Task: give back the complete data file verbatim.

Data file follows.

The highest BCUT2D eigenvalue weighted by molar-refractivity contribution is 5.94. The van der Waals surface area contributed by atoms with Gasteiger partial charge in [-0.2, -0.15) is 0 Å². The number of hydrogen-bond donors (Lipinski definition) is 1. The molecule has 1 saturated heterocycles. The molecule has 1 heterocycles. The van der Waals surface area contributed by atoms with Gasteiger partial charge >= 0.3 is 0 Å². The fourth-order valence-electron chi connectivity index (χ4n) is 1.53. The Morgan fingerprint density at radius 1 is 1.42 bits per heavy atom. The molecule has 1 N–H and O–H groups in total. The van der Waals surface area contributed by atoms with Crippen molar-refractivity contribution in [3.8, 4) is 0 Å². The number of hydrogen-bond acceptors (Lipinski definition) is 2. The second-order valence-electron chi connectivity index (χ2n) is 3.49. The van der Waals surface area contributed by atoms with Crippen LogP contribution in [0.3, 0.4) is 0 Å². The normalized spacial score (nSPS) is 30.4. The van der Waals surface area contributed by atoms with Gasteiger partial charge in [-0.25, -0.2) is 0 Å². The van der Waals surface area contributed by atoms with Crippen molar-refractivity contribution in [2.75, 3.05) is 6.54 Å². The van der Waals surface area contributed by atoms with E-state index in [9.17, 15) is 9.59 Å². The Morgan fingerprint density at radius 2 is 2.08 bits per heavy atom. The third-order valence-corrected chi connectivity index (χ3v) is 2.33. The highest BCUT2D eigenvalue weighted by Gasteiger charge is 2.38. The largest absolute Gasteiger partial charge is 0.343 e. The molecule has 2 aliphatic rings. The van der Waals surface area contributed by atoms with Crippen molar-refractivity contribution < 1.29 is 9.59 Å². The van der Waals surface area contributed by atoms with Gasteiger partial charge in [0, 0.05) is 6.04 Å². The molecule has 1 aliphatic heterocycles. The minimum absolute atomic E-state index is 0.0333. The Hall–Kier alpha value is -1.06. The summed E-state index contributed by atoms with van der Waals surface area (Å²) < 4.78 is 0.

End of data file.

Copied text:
The highest BCUT2D eigenvalue weighted by molar-refractivity contribution is 5.94. The van der Waals surface area contributed by atoms with Gasteiger partial charge in [-0.2, -0.15) is 0 Å². The number of hydrogen-bond donors (Lipinski definition) is 1. The molecule has 1 saturated heterocycles. The molecule has 1 heterocycles. The van der Waals surface area contributed by atoms with Gasteiger partial charge >= 0.3 is 0 Å². The fourth-order valence-electron chi connectivity index (χ4n) is 1.53. The Morgan fingerprint density at radius 1 is 1.42 bits per heavy atom. The molecule has 1 N–H and O–H groups in total. The van der Waals surface area contributed by atoms with Crippen molar-refractivity contribution in [3.8, 4) is 0 Å². The number of hydrogen-bond acceptors (Lipinski definition) is 2. The second-order valence-electron chi connectivity index (χ2n) is 3.49. The van der Waals surface area contributed by atoms with Crippen LogP contribution in [0.3, 0.4) is 0 Å². The normalized spacial score (nSPS) is 30.4. The van der Waals surface area contributed by atoms with Gasteiger partial charge in [-0.25, -0.2) is 0 Å². The van der Waals surface area contributed by atoms with Crippen molar-refractivity contribution in [2.75, 3.05) is 6.54 Å². The van der Waals surface area contributed by atoms with E-state index in [9.17, 15) is 9.59 Å². The Morgan fingerprint density at radius 2 is 2.08 bits per heavy atom. The third-order valence-corrected chi connectivity index (χ3v) is 2.33. The highest BCUT2D eigenvalue weighted by Gasteiger charge is 2.38. The largest absolute Gasteiger partial charge is 0.343 e. The molecule has 2 aliphatic rings. The van der Waals surface area contributed by atoms with Crippen molar-refractivity contribution < 1.29 is 9.59 Å². The van der Waals surface area contributed by atoms with Gasteiger partial charge in [0, 0.05) is 6.04 Å². The molecule has 1 aliphatic heterocycles. The minimum absolute atomic E-state index is 0.0333. The Hall–Kier alpha value is -1.06. The summed E-state index contributed by atoms with van der Waals surface area (Å²) < 4.78 is 0.